No composer in history has achieved the absolute preeminence in the realms of the atrical and symphonic composition that Mozart did (the closest second is Richard Strauss), or contributed a comparable number of masterpieces to those two repertoires. Of the 19 stage works he completed, six are constantly performed today, and several others occasionally; of the nearly 50 symphonies, a dozen; and of the three dozen concertos, two dozen. For Mozart, opera was the most important and, to judge from his own words, most fulfilling of creative endeavors. He was a skilled dramatic composer before he encountered Lorenzo da Ponte, but da Ponte’s plots, elegant verses, imagination, and professionalism clearly inspired Mozart to surpass himself and the rest of the world. The three comic masterpieces he composed in collaboration with da Ponte—Le nozze di Figaro, Don Giovanni, and Cosi fan tutte—are arguably his supreme musical achievements, remarkable in the richness and acuity of their characterization, the sophistication of their orchestration and musical imagery, and the elegance of their formal plans.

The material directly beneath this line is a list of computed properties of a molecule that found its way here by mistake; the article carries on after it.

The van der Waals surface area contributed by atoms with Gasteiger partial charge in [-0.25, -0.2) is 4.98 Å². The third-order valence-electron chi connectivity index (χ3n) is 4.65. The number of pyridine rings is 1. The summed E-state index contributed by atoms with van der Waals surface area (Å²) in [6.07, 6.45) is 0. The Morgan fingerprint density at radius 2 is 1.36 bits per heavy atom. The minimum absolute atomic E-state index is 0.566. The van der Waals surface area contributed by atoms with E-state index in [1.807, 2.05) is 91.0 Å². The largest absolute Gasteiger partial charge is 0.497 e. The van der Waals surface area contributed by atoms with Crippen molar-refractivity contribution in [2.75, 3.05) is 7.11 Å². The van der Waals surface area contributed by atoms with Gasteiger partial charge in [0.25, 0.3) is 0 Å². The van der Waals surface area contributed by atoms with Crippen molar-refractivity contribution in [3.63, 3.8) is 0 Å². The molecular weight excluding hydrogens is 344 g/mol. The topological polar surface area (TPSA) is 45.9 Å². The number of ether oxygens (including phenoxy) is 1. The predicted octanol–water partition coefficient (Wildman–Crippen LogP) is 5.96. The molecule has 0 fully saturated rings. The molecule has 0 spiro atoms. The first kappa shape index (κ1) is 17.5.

Mozart’s brilliance is revealed most directly in the high profile he gives to individual characters and situations through constant and astonishingly clever allusion to the styles and topics of 18th-century music, and in his ability to comment on the action through the orchestra—as in the opening number of Don Giovanni, when the servant Leporello dreams of being a cavalier and the orchestra transforms his music from a foot march into a mounted gallop. Less obvious but no less telling is the way Mozart brings the long-range harmonic action of symphonic music to bear on individual numbers and entire scenes, thereby opening up and complicat ing the simple closed forms of Italian opera buffa and energizing the drama. One of the reasons the beginning of Don Giovanni (from the overture through Donna Anna’s “Fuggi, crudele”) has such power is that the entire span is constructed along the lines of a 20-minute symphony in D minor. In similar fashion, the finales of these works (e.g., the Act IV finale to Le nozze di Figaro) are built to unprecedented lengths, prolonging the suspense and excitement.